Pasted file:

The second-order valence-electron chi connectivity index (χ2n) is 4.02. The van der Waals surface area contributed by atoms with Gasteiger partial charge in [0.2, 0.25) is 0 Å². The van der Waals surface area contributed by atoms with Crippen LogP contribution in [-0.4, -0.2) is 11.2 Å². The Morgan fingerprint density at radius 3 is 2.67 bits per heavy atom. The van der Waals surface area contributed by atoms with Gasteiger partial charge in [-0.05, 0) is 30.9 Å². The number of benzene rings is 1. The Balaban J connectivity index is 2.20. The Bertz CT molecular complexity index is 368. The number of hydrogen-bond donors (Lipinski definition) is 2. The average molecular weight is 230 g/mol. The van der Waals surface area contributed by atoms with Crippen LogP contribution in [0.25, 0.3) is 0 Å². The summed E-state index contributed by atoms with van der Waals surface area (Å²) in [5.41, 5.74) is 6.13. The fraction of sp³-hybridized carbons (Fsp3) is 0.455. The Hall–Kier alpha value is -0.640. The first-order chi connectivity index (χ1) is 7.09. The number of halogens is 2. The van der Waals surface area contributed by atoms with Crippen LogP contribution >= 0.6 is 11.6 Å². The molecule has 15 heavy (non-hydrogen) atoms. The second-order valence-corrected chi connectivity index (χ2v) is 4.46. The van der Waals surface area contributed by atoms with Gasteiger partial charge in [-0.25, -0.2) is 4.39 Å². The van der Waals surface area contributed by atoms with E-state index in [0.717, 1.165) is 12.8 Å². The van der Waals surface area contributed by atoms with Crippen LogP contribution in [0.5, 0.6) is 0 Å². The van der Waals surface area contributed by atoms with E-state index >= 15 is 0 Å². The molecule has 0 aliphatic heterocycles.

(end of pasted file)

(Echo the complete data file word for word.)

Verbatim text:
The second-order valence-electron chi connectivity index (χ2n) is 4.02. The van der Waals surface area contributed by atoms with Gasteiger partial charge in [0.2, 0.25) is 0 Å². The van der Waals surface area contributed by atoms with Crippen LogP contribution in [-0.4, -0.2) is 11.2 Å². The Morgan fingerprint density at radius 3 is 2.67 bits per heavy atom. The van der Waals surface area contributed by atoms with Gasteiger partial charge in [-0.05, 0) is 30.9 Å². The number of benzene rings is 1. The Balaban J connectivity index is 2.20. The Bertz CT molecular complexity index is 368. The number of hydrogen-bond donors (Lipinski definition) is 2. The average molecular weight is 230 g/mol. The van der Waals surface area contributed by atoms with Crippen LogP contribution in [0.25, 0.3) is 0 Å². The summed E-state index contributed by atoms with van der Waals surface area (Å²) in [5.41, 5.74) is 6.13. The fraction of sp³-hybridized carbons (Fsp3) is 0.455. The Hall–Kier alpha value is -0.640. The first-order chi connectivity index (χ1) is 7.09. The number of halogens is 2. The van der Waals surface area contributed by atoms with Crippen LogP contribution >= 0.6 is 11.6 Å². The molecule has 15 heavy (non-hydrogen) atoms. The second-order valence-corrected chi connectivity index (χ2v) is 4.46. The van der Waals surface area contributed by atoms with Gasteiger partial charge in [-0.25, -0.2) is 4.39 Å². The van der Waals surface area contributed by atoms with E-state index in [0.717, 1.165) is 12.8 Å². The van der Waals surface area contributed by atoms with Crippen LogP contribution in [0.5, 0.6) is 0 Å². The van der Waals surface area contributed by atoms with E-state index >= 15 is 0 Å². The molecule has 0 aliphatic heterocycles.